#5 - I Always Send A Note/Gift Saying Thanks.
I haven’t done this until recently … but anytime someone gives me time I will send them a Starbucks gift card or a restaurant gift cardn – just to thank them for the time. (And I jot them about a four sentence note – NOT A BOOK, but a note.)
Those are my rules … hope they help!
Charles Conn’s ministry spanned a wide spectrum of positions throughout his ministerial career. A native of Atlanta, Ga., Conn’s first denominational appointment was in Louisiana where he was the 20 year-old Sunday school and youth director for the state. Two years later he accepted his first church where he served as a pastor for six years at two Missouri churches , St. Joseph (1942-44) and Leadwood (1944-48). By 1948, Charles Conn had earned his ordination and the Church of God had recognized his emerging leadership by appointing him director of Sunday school and youth literature. Four years later, at the age of 32, he would be appointed editor-in-chief of all Church of Godpublications. For the next decade, Charles Conn’s integrity and respect as a church leader, author and historian would rise. In 1955 he released perhaps his most enduring legacy to the Church of God, Like A Mighty Army, the first comprehensive history of the Church of God. The publication would be the first of nearly two dozen titles Conn would pen throughout his career, including Pillars of Pentecost, Where the Saints Have trod, The Bible: Book of Books, A Guide to the Pentateuch, Acts of the Apostles, Why Men Go back, Cradle of Pentecost, the Pointed Pen and Anatomy of Evil.
In 1962 Dr. Conn was elected assistant general overseer on the Church of God Executive Committee, the denomination’s highest governing body. He would serve eight years on the Committee, rising in 1966 to the office of General Overseer, the highest role of leadership within the Church of God. During his tenure from 1966-70 the church of God would grow around the world and a new general offices building would be dedicated at the current site of the international offices in Cleveland, Tennessee. During his years on the Executive Committee he represented the Church of God in several interdenominational capacities such as the executive committee of the Pentecostal Fellowship of North America, the presidium of the Pentecostal World Conference and the board of directors of the National Association of Evangelicals.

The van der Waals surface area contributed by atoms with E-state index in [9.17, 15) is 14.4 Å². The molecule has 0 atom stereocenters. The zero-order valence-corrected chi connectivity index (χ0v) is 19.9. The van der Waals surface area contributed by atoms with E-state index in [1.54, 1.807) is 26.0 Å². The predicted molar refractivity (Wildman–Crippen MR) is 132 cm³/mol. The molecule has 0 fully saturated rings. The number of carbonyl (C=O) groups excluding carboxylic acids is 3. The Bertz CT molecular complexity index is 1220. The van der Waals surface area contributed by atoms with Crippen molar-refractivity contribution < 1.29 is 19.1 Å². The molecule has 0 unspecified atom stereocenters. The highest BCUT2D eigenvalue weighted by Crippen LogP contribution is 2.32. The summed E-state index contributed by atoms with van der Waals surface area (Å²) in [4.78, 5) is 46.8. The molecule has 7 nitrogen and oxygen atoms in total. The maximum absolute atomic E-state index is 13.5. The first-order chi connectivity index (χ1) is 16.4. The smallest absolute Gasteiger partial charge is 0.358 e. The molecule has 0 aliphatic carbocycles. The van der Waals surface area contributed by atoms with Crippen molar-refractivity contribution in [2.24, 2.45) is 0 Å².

In 1970, General Overseer Conn became President Conn when he accepted the presidency of theChurch of God’s flagship educational institution, Lee College. His leadership over the next twelve years would be marked by a time of unprecedented growth and advancement, both in student enrollment and standing in the academic community. New enrollment records were set during his tenure and a new 1,800 seat auditorium – the Conn Center – was constructed.
From 1982-84, Charles Conn would serve for two years as state overseer for the Church of God inVirginia. In years to follow he would devote his time to Church of God history as the official Historian for the Church of God. He would lead the Historical Commission and serve as a valuable resource of knowledge and history of the Church of God.
During his appointed and elected positions throughout his life, Conn received numerous recognitions, honors and awards and served on boards and ministries. Including his service on the Executive Committee and excluding the years off due to tenure limitation, Dr. Conn served for 30 years on theChurch of God Executive Council, from 1952-1990. He was a member of the National Radio and Television Board (1962-64), director of Ministry to the Military (1962-66), member of the national Layman’s Board (1964-66) and the Centennial Commission (1980-86). He is the recipient of the Doctor of Letters degree from Lee University (1962) and a Doctor of Divinity from Berea TheologicalCollege in South Africa (1977).
In addition to an honorary doctorate, Charles Conn’s alma mater Lee University has honored him in various ways over the years. In 1960 he was the first recipient of the Distinguished Alumnus Award. A Charles W. Conn scholarship was endowed for needy students by the Collegiate Sertoma Club . The annual Charles W. Conn Leadership Award and scholarship was established several years ago and the Lee board of directors bestowed the title President Emeritus in 1999.